Wednesday, 6 March 2002
The Loves of Shakespeare's Women by Susannah York , March 8, 2002
6 & 7 March, 2002 then Adelaide Fringe
Reviewer: Kate Herbert March 6, 2002
We remember Susannah York as a luminous blonde screen beauty in movies. The Loves of Shakespeare's Women is another step in her return to performing the works of William Shakespeare, the Bard.
The performance is warm and engaging. She strolls the stage, sits at a small table or on a plain wooden chair in front of a striking design of three Elizabethan tapestries.
Twenty-one monologues from Shakespeare's plays or sonnets make up the program. She begins with the ingenues, the young lovers. Then she progresses to the menacing, the raging, the hilarious, or the grieving older women.
York is a waif-like creature as she appears in the first half in a silky white outfit that floats around her thin, girlish frame. Her voice is her most distinctive quality. It has a rich and fruity despite its slightly damaged, crackling huskiness. It is better suited to the older characters because of its chesty depth.
For those who know little of the plays, York succinctly explains the context of the speeches she chooses. Once the story is clear, the lighting shifts subtly and she launches into the character. It is a simple device and allows us to get acquainted with her as a personality as well as an actor.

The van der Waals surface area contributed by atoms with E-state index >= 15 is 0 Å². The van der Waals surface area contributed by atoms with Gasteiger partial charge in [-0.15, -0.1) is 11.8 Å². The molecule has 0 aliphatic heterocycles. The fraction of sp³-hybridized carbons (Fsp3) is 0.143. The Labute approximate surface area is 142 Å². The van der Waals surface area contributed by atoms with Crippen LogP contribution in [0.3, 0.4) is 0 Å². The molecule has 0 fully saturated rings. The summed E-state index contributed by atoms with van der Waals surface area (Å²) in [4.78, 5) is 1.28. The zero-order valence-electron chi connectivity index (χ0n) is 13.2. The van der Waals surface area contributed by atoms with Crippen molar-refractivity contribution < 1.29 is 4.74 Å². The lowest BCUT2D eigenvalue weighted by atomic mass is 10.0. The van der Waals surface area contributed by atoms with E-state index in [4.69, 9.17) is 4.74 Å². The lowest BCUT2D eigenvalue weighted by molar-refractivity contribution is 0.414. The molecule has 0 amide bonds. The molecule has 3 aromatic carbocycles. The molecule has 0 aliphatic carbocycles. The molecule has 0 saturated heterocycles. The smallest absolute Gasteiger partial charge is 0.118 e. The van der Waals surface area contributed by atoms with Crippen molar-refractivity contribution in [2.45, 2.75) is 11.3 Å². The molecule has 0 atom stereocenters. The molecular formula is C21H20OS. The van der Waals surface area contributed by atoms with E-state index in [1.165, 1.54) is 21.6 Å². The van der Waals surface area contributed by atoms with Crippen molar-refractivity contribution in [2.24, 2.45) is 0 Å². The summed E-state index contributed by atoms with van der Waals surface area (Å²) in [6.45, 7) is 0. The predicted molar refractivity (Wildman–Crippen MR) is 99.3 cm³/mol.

Juliet's 'gallop apace" speech, she explains, was her nerve-wracking first audition piece. She performs Viola (Twelfth Night) Rosalind ( As you Like It) and Portia (Merchant of Venice)
All three speeches are by women cross-dressed as men. The irony being the fact that boys played Shakespeare's women.
York's anti-romantic character, Beatrice, (Much Ado About Nothing) is a fine, wit who scares men.
After interval we see Cleopatra, the wild, vain, manipulative lover of Antony. Gertrude, Hamlet's mother, is sonorous and sad after Ophelia's drowning. But most compelling is Emilia's (Othello) shock and despair at Desdemona's murder.
York is very funny playing both Mistresses Page and Ford (The Merry Wives of Windsor) agonising over their matching love letters.
But it is Queen Constance from King John who steals our hearts, grieving quietly for her dead son.
Ms. York was appalled to hear Shakespeare might be cut from the UK curriculum. So she created The Loves of Shakespeare's Women. Someone needs to do it here to before we too lose the Bard.
By Kate Herbert